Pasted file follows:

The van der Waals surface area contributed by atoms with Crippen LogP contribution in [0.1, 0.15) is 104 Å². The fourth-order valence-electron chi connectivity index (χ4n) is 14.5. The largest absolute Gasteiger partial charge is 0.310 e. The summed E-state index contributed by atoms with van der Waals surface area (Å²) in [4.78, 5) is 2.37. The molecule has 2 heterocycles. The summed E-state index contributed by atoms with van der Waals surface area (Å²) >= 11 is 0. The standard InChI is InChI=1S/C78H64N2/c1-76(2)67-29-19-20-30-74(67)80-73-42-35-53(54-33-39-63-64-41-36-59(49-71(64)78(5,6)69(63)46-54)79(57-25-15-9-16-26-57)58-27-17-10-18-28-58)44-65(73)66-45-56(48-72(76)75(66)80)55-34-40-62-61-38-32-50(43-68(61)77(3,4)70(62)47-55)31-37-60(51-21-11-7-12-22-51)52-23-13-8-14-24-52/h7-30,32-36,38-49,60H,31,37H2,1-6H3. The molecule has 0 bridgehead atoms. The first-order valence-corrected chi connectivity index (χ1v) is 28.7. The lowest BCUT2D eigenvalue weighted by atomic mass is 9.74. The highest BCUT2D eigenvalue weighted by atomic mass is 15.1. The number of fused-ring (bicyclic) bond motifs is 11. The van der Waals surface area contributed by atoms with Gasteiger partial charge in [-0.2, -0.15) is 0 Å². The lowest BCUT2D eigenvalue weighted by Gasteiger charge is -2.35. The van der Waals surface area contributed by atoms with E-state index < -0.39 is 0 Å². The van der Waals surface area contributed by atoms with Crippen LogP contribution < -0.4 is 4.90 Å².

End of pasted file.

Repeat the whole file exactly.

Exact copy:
The van der Waals surface area contributed by atoms with Crippen LogP contribution in [0.1, 0.15) is 104 Å². The fourth-order valence-electron chi connectivity index (χ4n) is 14.5. The largest absolute Gasteiger partial charge is 0.310 e. The summed E-state index contributed by atoms with van der Waals surface area (Å²) in [4.78, 5) is 2.37. The molecule has 2 heterocycles. The summed E-state index contributed by atoms with van der Waals surface area (Å²) >= 11 is 0. The standard InChI is InChI=1S/C78H64N2/c1-76(2)67-29-19-20-30-74(67)80-73-42-35-53(54-33-39-63-64-41-36-59(49-71(64)78(5,6)69(63)46-54)79(57-25-15-9-16-26-57)58-27-17-10-18-28-58)44-65(73)66-45-56(48-72(76)75(66)80)55-34-40-62-61-38-32-50(43-68(61)77(3,4)70(62)47-55)31-37-60(51-21-11-7-12-22-51)52-23-13-8-14-24-52/h7-30,32-36,38-49,60H,31,37H2,1-6H3. The molecule has 0 bridgehead atoms. The first-order valence-corrected chi connectivity index (χ1v) is 28.7. The lowest BCUT2D eigenvalue weighted by atomic mass is 9.74. The highest BCUT2D eigenvalue weighted by atomic mass is 15.1. The number of fused-ring (bicyclic) bond motifs is 11. The van der Waals surface area contributed by atoms with Gasteiger partial charge in [-0.2, -0.15) is 0 Å². The lowest BCUT2D eigenvalue weighted by Gasteiger charge is -2.35. The van der Waals surface area contributed by atoms with E-state index < -0.39 is 0 Å². The van der Waals surface area contributed by atoms with Crippen LogP contribution < -0.4 is 4.90 Å².